Adding, modifying, and removing feature flags is relatively straightforward. We can fit all of it into a simple service.


The above service is a good candidate for caching. If you want to know how to do it, check out API with NestJS #23. Implementing in-memory cache to increase the performance and API with NestJS #24. Cache with Redis. Running the app in a Node.js cluster

Besides creating a service, we can also define a controller that allows us to manage feature flags through the REST API.


It might be a good idea to develop a designated frontend application that uses the above API so that it is easy to use.

Checking the feature flags

The most straightforward way to check if a feature flag is enabled is using our directly.


The above approach might be fine if our feature is small and straightforward. But unfortunately, it could be challenging to track where we’ve used the method. So a better approach might be to use the in the .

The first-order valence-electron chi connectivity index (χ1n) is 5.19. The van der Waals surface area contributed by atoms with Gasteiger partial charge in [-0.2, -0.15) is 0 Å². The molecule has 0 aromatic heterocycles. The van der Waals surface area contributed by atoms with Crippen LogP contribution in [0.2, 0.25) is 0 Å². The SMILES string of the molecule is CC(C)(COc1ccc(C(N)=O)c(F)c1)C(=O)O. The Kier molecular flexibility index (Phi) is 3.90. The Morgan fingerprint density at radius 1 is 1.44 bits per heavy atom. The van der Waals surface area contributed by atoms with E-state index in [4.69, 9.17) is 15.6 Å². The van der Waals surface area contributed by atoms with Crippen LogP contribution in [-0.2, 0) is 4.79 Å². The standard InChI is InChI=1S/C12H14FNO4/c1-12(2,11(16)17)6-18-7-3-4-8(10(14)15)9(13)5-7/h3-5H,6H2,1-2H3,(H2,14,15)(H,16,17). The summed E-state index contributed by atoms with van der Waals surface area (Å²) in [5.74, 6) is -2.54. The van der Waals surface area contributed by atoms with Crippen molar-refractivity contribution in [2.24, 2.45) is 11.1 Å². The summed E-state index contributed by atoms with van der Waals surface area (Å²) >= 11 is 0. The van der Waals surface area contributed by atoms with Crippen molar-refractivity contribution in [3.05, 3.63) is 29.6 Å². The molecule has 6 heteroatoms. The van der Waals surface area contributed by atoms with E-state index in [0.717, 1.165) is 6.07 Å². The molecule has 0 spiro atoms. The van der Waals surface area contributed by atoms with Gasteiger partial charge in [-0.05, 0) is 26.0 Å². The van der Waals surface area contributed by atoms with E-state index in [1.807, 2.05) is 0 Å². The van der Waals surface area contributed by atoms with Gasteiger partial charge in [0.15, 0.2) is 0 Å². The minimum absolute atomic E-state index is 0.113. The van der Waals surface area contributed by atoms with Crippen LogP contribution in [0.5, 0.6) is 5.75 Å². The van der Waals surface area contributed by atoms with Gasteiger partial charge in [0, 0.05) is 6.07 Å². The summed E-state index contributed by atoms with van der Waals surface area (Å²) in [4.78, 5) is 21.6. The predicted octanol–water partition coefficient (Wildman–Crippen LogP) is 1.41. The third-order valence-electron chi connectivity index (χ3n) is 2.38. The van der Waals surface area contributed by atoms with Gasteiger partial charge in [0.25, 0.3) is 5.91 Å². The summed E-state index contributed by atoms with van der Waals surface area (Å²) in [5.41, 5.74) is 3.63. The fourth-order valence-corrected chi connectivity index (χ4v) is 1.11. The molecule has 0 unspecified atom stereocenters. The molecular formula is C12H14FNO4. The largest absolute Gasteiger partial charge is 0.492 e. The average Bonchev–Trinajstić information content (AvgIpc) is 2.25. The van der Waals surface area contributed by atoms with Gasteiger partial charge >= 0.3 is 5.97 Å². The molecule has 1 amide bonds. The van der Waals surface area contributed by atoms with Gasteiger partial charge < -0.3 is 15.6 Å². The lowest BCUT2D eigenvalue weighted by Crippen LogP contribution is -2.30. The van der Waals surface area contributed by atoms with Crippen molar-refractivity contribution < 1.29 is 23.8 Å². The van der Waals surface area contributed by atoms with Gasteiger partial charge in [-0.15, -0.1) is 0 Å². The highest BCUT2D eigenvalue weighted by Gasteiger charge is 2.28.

Disabling API endpoints

Besides affecting services, we might want to disable an API endpoint defined in a controller.


Unfortunately, the above logic can get quite repetitive. To deal with this, we can create a guard using the mixin pattern.


If you want to know more about mixins, check out API with NestJS #57. Composing classes with the mixin pattern

Now, the above guard is very straightforward and makes our code clean and simple.



In this article, we’ve gone through the feature flags and their benefits and drawbacks. While they might help us with the process of reviewing and deploying our code, we need to be aware that they might make testing more complicated. Also, we should remove the flags we don’t need anymore.

Besides the above, we’ve also implemented a mechanism for managing feature flags using a PostgreSQL database. While doing so, we’ve used the feature flags directly through a service and a guard. There is still more to feature flags, such as A/B testing, but this is a topic for a separate article, so stay tuned!

Series Navigation<< API with NestJS #70. Defining dynamic modulesAPI with NestJS #72. Working with PostgreSQL using raw SQL queries >>